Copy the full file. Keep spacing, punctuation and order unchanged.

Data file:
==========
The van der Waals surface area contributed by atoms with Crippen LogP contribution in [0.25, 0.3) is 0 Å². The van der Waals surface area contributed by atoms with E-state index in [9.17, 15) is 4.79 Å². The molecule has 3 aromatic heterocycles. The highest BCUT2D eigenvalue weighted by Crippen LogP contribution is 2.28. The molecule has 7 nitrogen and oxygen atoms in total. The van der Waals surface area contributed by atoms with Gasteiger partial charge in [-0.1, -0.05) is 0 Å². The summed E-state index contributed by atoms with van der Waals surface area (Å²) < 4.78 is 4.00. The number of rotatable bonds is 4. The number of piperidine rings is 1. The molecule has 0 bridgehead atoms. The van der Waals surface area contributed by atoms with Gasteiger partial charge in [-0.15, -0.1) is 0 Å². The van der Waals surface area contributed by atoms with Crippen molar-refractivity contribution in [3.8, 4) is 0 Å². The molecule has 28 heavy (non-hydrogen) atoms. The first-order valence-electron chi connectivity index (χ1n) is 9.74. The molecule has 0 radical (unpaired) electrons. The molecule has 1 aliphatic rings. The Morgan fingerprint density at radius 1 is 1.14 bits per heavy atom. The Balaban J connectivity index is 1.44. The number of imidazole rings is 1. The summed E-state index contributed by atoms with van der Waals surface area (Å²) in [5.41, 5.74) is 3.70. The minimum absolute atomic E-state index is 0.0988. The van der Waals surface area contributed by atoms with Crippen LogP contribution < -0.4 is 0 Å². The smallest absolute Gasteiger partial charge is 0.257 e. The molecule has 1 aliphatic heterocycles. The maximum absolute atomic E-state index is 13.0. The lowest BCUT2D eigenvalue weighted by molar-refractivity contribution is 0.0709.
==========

The van der Waals surface area contributed by atoms with Crippen LogP contribution in [0.25, 0.3) is 0 Å². The van der Waals surface area contributed by atoms with E-state index in [9.17, 15) is 4.79 Å². The molecule has 3 aromatic heterocycles. The highest BCUT2D eigenvalue weighted by Crippen LogP contribution is 2.28. The molecule has 7 nitrogen and oxygen atoms in total. The van der Waals surface area contributed by atoms with Gasteiger partial charge in [-0.1, -0.05) is 0 Å². The summed E-state index contributed by atoms with van der Waals surface area (Å²) < 4.78 is 4.00. The number of rotatable bonds is 4. The number of piperidine rings is 1. The molecule has 0 bridgehead atoms. The van der Waals surface area contributed by atoms with Gasteiger partial charge in [-0.15, -0.1) is 0 Å². The van der Waals surface area contributed by atoms with Crippen molar-refractivity contribution in [3.8, 4) is 0 Å². The molecule has 28 heavy (non-hydrogen) atoms. The first-order valence-electron chi connectivity index (χ1n) is 9.74. The molecule has 0 radical (unpaired) electrons. The molecule has 1 aliphatic rings. The Morgan fingerprint density at radius 1 is 1.14 bits per heavy atom. The Balaban J connectivity index is 1.44. The number of imidazole rings is 1. The summed E-state index contributed by atoms with van der Waals surface area (Å²) in [5.41, 5.74) is 3.70. The minimum absolute atomic E-state index is 0.0988. The van der Waals surface area contributed by atoms with Crippen LogP contribution < -0.4 is 0 Å². The smallest absolute Gasteiger partial charge is 0.257 e. The molecule has 1 aliphatic heterocycles. The maximum absolute atomic E-state index is 13.0. The lowest BCUT2D eigenvalue weighted by molar-refractivity contribution is 0.0709.